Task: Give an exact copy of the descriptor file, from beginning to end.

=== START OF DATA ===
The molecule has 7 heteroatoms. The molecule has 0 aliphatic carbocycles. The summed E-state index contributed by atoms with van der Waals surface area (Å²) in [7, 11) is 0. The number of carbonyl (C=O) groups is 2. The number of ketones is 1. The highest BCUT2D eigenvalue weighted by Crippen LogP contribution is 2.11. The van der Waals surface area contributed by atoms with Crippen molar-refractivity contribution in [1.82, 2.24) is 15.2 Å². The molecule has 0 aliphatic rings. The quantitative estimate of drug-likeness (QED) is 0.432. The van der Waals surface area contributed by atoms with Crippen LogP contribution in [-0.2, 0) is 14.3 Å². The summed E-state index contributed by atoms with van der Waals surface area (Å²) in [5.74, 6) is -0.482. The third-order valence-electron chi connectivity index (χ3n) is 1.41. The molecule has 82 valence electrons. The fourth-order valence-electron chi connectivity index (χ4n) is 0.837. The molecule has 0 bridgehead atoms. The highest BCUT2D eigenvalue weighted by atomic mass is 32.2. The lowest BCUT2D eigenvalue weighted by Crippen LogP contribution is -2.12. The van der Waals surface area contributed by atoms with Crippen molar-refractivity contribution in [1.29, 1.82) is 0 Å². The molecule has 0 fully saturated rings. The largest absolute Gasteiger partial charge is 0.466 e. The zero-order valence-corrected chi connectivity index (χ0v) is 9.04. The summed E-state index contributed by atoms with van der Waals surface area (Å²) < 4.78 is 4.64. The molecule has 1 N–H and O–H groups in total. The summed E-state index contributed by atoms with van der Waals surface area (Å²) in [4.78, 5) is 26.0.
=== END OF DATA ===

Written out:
The molecule has 7 heteroatoms. The molecule has 0 aliphatic carbocycles. The summed E-state index contributed by atoms with van der Waals surface area (Å²) in [7, 11) is 0. The number of carbonyl (C=O) groups is 2. The number of ketones is 1. The highest BCUT2D eigenvalue weighted by Crippen LogP contribution is 2.11. The van der Waals surface area contributed by atoms with Crippen molar-refractivity contribution in [1.82, 2.24) is 15.2 Å². The molecule has 0 aliphatic rings. The quantitative estimate of drug-likeness (QED) is 0.432. The van der Waals surface area contributed by atoms with Crippen LogP contribution in [-0.2, 0) is 14.3 Å². The summed E-state index contributed by atoms with van der Waals surface area (Å²) in [5.74, 6) is -0.482. The third-order valence-electron chi connectivity index (χ3n) is 1.41. The molecule has 82 valence electrons. The fourth-order valence-electron chi connectivity index (χ4n) is 0.837. The molecule has 0 bridgehead atoms. The highest BCUT2D eigenvalue weighted by atomic mass is 32.2. The lowest BCUT2D eigenvalue weighted by Crippen LogP contribution is -2.12. The van der Waals surface area contributed by atoms with Crippen molar-refractivity contribution in [1.29, 1.82) is 0 Å². The molecule has 0 fully saturated rings. The largest absolute Gasteiger partial charge is 0.466 e. The zero-order valence-corrected chi connectivity index (χ0v) is 9.04. The summed E-state index contributed by atoms with van der Waals surface area (Å²) < 4.78 is 4.64. The molecule has 1 N–H and O–H groups in total. The summed E-state index contributed by atoms with van der Waals surface area (Å²) in [4.78, 5) is 26.0.